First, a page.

January 30, 2008
Alas, Babylon by Pat Frank
Finished on 1/14/08
Rating: 4.5/5 (Terrific!)
Sci-Fi Experience 2008 #2
“I know not with what weapons World War III will be fought, but World War IV will be fought with sticks and stones.”
~ Albert Einstein
The lights went out in the room, the radio died, and at the same time the world outside was illuminated, as at midday. At that instant Randy faced the window and he would always retain, like a color photograph printed on his brain, what he saw -- a red fox frozen against the Admiral's green lawn. It was the first fox he had seen in years.
The white flashed back into a red ball in the southeast. They all knew what it was. It was Orlando, or McCoy Base or both. It was the power supply for Timucuan County.
Thus the lights went out, and in that moment civilization in Fort Repose retreated a hundred years.
So ended The Day.
I don't usually read a lot of science fiction, but if pressed I'd have to say that post-apocalyptic stories constitute my favorite SF subgenre. While I didn't care too much for I Am Legend or Earth Abides (and really only came to appreciate The Road several days after finishing it), I loved Swan Song and The Stand. Published in 1959, and thus a progenitor of those two favorites, Alas, Babylon is "the classic apocalyptic novel that stunned the world." While it doesn't have any of the supernatural aspects that McCammon and King's books are famous for, it's quite a spellbinding read. It's been over two weeks since I finished and I find I'm still thinking about the plot and characters.
I have a friend who read this in 1972 when he was around eleven-years-old. His father was in the Air Force and they were stationed at Eglin AFB in Ft Walton Beach, Florida at the time. In a recent email he said, "...[Alas, Babylon] scared the crap out of me, it may have been the first time that I realized that if there ever was a nuclear war, I would be one of the first to go. But to tell you the truth that is probably one of the 5 most influential books that I ever read. It was the book that instilled a love in me for stories about people who overcome great odds - both in fiction and nonfiction." I, on the other hand, wasn't the least bit scared by the narrative. Maybe I would've had a different reaction had I read it back in the Sixties or Seventies (when I was at an impressionable age like my friend). It was a contemporary work of its time, contemplative of the bellicose posturing of nations and of the potential results of that sort of sabre-rattling. However, I was not quite a year old during the Cuban Missile Crisis (the Bay of Pigs occurred prior to my birth), so I didn't grow up with the same fears of a nuclear holocaust that my husband vividly remembers. I wasn't taught to "duck and cover," nor do I remember any advertisements for fallout shelters. So while I could appreciate the significant fear and possibility of a nuclear war, I wasn't terrified by the author's writing; although seemingly realistic, it lacked any personal resonance. If anything, it just made me more aware of how interdependent we are as a society: on technology, on our various forms of communication, and on each other. We may not have the same worries as those of the Cold War era, but we are certainly not immune to a national disaster, as we saw with 9/11 and Hurricane Katrina. Electricity, water, food, shelter, medical and protective services, and communication agencies are all vital to our daily lives. As Anderson Cooper states in his recent memoir, Dispatches From the Edge:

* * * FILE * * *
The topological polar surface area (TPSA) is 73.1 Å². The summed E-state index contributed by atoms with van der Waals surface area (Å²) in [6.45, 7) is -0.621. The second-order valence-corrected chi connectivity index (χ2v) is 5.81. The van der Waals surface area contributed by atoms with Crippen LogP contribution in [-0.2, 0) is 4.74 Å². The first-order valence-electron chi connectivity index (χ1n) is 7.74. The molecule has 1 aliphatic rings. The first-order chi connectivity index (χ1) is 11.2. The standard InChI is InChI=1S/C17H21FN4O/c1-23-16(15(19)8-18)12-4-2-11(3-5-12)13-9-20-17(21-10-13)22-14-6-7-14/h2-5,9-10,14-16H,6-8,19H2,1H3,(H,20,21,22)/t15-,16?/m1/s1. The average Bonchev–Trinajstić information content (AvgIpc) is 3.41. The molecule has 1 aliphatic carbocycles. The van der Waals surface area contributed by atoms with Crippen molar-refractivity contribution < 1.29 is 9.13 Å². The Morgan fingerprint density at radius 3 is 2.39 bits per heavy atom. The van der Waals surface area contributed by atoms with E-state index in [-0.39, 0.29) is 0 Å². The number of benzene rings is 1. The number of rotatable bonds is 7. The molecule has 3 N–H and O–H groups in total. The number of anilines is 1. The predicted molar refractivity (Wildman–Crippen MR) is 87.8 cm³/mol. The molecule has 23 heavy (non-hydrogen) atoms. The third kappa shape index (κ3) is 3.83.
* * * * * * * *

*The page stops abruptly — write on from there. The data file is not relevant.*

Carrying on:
I used to get back from Somalia or Sarajevo and imagine what New York would look like in a war. Which buildings would crumble? Who among my friends would survive? I always told myself if it did happen here, at least we could handle it better. At least our government would know what to do.
…Katrina showed us all that’s not true.
This is the only chance we get for a test run if something even more horrible happens or something as horrible happens with a nuclear device in this country. And we botched this one. We won’t get a chance to botch it again.
Some twenty thousand people took refuge in the Superdome, told to come by the city’s mayor, who called it a shelter of last resort. He’d hoped that help would arrive from the state or federal government within two days. It didn’t. Hope is not a plan. [Emphasis mine]
I enjoyed Alas, Babylon so much that I decided to treat myself to a nice new trade paperback copy (with a foreword by David Brin), eager to toss the mass market copy (with the cheesy '80s cover art) I'd snagged at a library sale a few years ago.
I don't remember where I first heard about this book, but I'm glad I finally got around to reading it, thanks to Carl's Sci-Fi Experience. Now I'm even more anxious to read A Canticle For Lebowitz, On the Beach, Dies the Fire, Lucifer's Hammer, and (despite Kevin Costner's mediocre movie) Brin's The Postman.
Be sure to check out Bookfool's fabulous review. She goes into much more detail about the book (and the stereotypes of that era) than I have. Such is the danger of writing a review two weeks after finishing the book! And check out Wikipedia's blurb for more information about Alas, Babylon.